Dinghy refurbishment - what to do about the rubbing strake?

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Nick
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Dinghy refurbishment - what to do about the rubbing strake?

Postby Nick » Sat Jan 22, 2011 12:58 pm

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I am in the process of refurbishing our hard tender that we use for going out to the mooring. The old rubber rubbing strake is hardened and deformed and I have removed it. It was made of D-shaped white plastic witha slot in it that allowed it to fit over the flange at the hull/deck join.

I can find all sorts of d-fender mouldings, but none of them have a slit in them like this. Has anyone got any ideas or suggestions?

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Re: Dinghy refurbishment - what to do about the rubbing stra

Postby Silkie » Sat Jan 22, 2011 7:31 pm

How about foam pipe insulation? It'll probably only last a couple of seasons but is dirt cheap (highly subsidised price I think) and would be very gentle on Fairwinds. Perhaps use something like Copydex to help keep it in place. Or perhaps glue on split hose first (the external diameter of the hose equal to the internal diameter of the insulation) which would hold the insulation very well and make it easy to replace in years to come.
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Re: Dinghy refurbishment - what to do about the rubbing stra

Postby Nick » Sat Jan 22, 2011 8:29 pm

Silkie wrote:How about foam pipe insulation? It'll probably only last a couple of seasons but is dirt cheap (highly subsidised price I think) and would be very gentle on Fairwinds. Perhaps use something like Copydex to help keep it in place. Or perhaps glue on split hose first (the external diameter of the hose equal to the internal diameter of the insulation) which would hold the insulation very well and make it easy to replace in years to come.

I had a consultation with Odling Engineering (vintage Sunbeam experts) this afternoon and we arrived at a very similar idea re. pipe insulation and split hose. Great minds . . .
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Re: Dinghy refurbishment - what to do about the rubbing stra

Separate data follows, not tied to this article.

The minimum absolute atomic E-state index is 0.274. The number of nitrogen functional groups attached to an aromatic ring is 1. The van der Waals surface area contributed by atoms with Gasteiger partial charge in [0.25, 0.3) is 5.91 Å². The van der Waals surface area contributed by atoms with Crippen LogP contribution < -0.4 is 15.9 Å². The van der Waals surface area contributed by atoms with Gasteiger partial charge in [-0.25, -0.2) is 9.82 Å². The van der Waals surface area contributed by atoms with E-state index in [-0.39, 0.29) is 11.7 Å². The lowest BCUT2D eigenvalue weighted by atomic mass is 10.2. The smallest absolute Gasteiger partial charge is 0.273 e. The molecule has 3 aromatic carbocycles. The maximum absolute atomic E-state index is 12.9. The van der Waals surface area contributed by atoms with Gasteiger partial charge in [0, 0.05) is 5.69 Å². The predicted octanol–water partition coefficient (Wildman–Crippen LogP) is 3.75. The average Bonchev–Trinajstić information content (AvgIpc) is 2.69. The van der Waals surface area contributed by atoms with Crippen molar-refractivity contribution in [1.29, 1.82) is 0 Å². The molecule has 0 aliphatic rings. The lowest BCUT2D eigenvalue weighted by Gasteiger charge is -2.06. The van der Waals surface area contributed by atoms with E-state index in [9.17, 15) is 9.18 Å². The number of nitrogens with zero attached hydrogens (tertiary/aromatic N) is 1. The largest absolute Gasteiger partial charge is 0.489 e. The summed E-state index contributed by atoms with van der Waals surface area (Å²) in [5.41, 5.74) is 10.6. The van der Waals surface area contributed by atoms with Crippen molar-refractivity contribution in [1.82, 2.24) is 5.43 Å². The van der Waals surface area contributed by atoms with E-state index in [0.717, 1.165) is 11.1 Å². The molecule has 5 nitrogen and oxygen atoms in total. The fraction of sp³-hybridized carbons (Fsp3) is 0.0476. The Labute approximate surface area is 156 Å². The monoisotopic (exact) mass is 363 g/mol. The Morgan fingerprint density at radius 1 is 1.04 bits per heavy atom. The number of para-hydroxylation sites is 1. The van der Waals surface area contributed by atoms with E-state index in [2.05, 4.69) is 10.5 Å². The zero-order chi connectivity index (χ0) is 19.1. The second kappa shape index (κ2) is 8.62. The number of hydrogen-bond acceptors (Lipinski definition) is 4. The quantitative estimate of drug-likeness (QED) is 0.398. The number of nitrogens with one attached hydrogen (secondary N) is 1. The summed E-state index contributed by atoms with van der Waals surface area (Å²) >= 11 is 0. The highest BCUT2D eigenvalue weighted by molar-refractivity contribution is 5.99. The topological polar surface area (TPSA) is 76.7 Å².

Postby Rowana » Sun Jan 23, 2011 1:56 pm

I have a similar join on Rowana, but my problem was that the lead of one of my mooring lines was rubbing on the rubber, if you see what I mean.

My solution was to buy a length of 1.5 inch plastic domestic drain pipe from B&Q, cut a bit off & split in lengthways. I then opened this out and pushed it over the rubber bit. Now if that bit gets worn, I can just fit another bit.


So the same as your proposal, really. Great minds Etc., Etc. . . . . . . ( Yet again ! !)
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Re: Dinghy refurbishment - what to do about the rubbing stra

Postby Hollandia » Thu Feb 10, 2011 11:33 pm

Your illustration is amazing, with talent like that you should be able to fit something. Our own solution to a similar problem was post-industrial, heavy-duty electrical conduit. It is bombproof stuff and you can drill or tool it as needed--we used a bandsaw and file or sureform rasp to contour fit; some spax screws drilled through from the inside of the dinghy... and where the ends are open you can either pack it w/ pipe insulation or blast some expanding foam in for added flotation... Pretty much everyone who sees our dinghy admires it, plus it is this amazing orange-red colour and looks smart as paint, as Long John says.

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Re: Dinghy refurbishment - what to do about the rubbing stra

Postby Clyde_Wanderer » Sat Oct 29, 2011 10:58 pm

I know its a long time ago Nick but I just saw this post tonight.
This is what you are looking for.
I bought various seals and extrusions from them a few years ago and they are good to deal with.